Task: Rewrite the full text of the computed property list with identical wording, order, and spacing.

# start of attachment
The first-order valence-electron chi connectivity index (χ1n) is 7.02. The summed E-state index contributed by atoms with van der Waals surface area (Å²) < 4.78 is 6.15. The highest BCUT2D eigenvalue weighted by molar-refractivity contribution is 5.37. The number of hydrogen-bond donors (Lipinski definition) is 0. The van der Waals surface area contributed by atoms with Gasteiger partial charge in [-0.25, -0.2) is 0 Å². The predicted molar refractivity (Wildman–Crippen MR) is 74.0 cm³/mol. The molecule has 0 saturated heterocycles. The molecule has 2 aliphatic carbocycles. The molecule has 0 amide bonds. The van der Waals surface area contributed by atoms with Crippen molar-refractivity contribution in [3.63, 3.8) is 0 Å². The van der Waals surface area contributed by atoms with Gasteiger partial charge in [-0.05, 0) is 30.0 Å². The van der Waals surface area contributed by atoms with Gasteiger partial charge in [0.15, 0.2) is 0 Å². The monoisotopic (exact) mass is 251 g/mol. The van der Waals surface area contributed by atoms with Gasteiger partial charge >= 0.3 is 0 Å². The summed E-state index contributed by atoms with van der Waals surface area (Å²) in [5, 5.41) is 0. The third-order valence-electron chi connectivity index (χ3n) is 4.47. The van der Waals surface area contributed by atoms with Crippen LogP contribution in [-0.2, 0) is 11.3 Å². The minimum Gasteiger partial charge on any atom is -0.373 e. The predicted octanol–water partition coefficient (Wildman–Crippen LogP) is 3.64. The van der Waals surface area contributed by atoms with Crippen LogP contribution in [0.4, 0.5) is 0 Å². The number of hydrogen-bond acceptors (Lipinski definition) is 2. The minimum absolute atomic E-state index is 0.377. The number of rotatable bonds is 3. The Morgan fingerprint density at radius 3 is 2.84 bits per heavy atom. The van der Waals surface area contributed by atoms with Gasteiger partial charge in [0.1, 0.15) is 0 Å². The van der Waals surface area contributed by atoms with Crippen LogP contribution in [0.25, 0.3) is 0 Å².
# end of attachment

The first-order valence-electron chi connectivity index (χ1n) is 7.02. The summed E-state index contributed by atoms with van der Waals surface area (Å²) < 4.78 is 6.15. The highest BCUT2D eigenvalue weighted by molar-refractivity contribution is 5.37. The number of hydrogen-bond donors (Lipinski definition) is 0. The van der Waals surface area contributed by atoms with Gasteiger partial charge in [-0.25, -0.2) is 0 Å². The predicted molar refractivity (Wildman–Crippen MR) is 74.0 cm³/mol. The molecule has 0 saturated heterocycles. The molecule has 2 aliphatic carbocycles. The molecule has 0 amide bonds. The van der Waals surface area contributed by atoms with Crippen molar-refractivity contribution in [3.63, 3.8) is 0 Å². The van der Waals surface area contributed by atoms with Gasteiger partial charge in [-0.05, 0) is 30.0 Å². The van der Waals surface area contributed by atoms with Gasteiger partial charge in [0.15, 0.2) is 0 Å². The monoisotopic (exact) mass is 251 g/mol. The van der Waals surface area contributed by atoms with Gasteiger partial charge >= 0.3 is 0 Å². The summed E-state index contributed by atoms with van der Waals surface area (Å²) in [5, 5.41) is 0. The third-order valence-electron chi connectivity index (χ3n) is 4.47. The van der Waals surface area contributed by atoms with Crippen LogP contribution in [-0.2, 0) is 11.3 Å². The minimum Gasteiger partial charge on any atom is -0.373 e. The predicted octanol–water partition coefficient (Wildman–Crippen LogP) is 3.64. The van der Waals surface area contributed by atoms with Crippen LogP contribution in [0.4, 0.5) is 0 Å². The number of hydrogen-bond acceptors (Lipinski definition) is 2. The minimum absolute atomic E-state index is 0.377. The number of rotatable bonds is 3. The Morgan fingerprint density at radius 3 is 2.84 bits per heavy atom. The van der Waals surface area contributed by atoms with Gasteiger partial charge in [0.1, 0.15) is 0 Å². The van der Waals surface area contributed by atoms with Crippen LogP contribution in [0.25, 0.3) is 0 Å².